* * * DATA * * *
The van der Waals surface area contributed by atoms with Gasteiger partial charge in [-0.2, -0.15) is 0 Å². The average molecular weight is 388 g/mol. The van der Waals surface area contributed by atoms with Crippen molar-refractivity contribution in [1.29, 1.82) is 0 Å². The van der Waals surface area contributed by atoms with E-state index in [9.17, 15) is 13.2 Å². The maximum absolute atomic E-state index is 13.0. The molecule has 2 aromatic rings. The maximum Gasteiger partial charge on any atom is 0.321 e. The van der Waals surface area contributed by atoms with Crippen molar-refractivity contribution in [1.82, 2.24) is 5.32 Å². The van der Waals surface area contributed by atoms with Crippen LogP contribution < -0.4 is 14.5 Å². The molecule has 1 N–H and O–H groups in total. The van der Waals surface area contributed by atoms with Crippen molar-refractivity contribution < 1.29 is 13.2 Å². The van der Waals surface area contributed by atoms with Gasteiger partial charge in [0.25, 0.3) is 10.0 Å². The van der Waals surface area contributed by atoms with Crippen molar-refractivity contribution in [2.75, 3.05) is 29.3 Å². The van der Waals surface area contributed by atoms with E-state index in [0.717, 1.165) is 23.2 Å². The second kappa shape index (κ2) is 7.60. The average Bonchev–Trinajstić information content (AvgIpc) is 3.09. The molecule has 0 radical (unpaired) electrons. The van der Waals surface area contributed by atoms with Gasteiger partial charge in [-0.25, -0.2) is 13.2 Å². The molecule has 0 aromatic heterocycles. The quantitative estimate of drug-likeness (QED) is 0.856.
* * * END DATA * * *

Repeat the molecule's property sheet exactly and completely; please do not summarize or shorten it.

The van der Waals surface area contributed by atoms with Gasteiger partial charge in [-0.2, -0.15) is 0 Å². The average molecular weight is 388 g/mol. The van der Waals surface area contributed by atoms with Crippen molar-refractivity contribution in [1.29, 1.82) is 0 Å². The van der Waals surface area contributed by atoms with E-state index in [9.17, 15) is 13.2 Å². The maximum absolute atomic E-state index is 13.0. The molecule has 2 aromatic rings. The maximum Gasteiger partial charge on any atom is 0.321 e. The van der Waals surface area contributed by atoms with Crippen molar-refractivity contribution in [1.82, 2.24) is 5.32 Å². The van der Waals surface area contributed by atoms with Crippen LogP contribution < -0.4 is 14.5 Å². The molecule has 1 N–H and O–H groups in total. The van der Waals surface area contributed by atoms with Crippen molar-refractivity contribution < 1.29 is 13.2 Å². The van der Waals surface area contributed by atoms with Gasteiger partial charge in [0.25, 0.3) is 10.0 Å². The van der Waals surface area contributed by atoms with Crippen molar-refractivity contribution in [2.75, 3.05) is 29.3 Å². The van der Waals surface area contributed by atoms with E-state index in [0.717, 1.165) is 23.2 Å². The second kappa shape index (κ2) is 7.60. The average Bonchev–Trinajstić information content (AvgIpc) is 3.09. The molecule has 0 radical (unpaired) electrons. The van der Waals surface area contributed by atoms with Gasteiger partial charge in [-0.25, -0.2) is 13.2 Å². The molecule has 0 aromatic heterocycles. The quantitative estimate of drug-likeness (QED) is 0.856.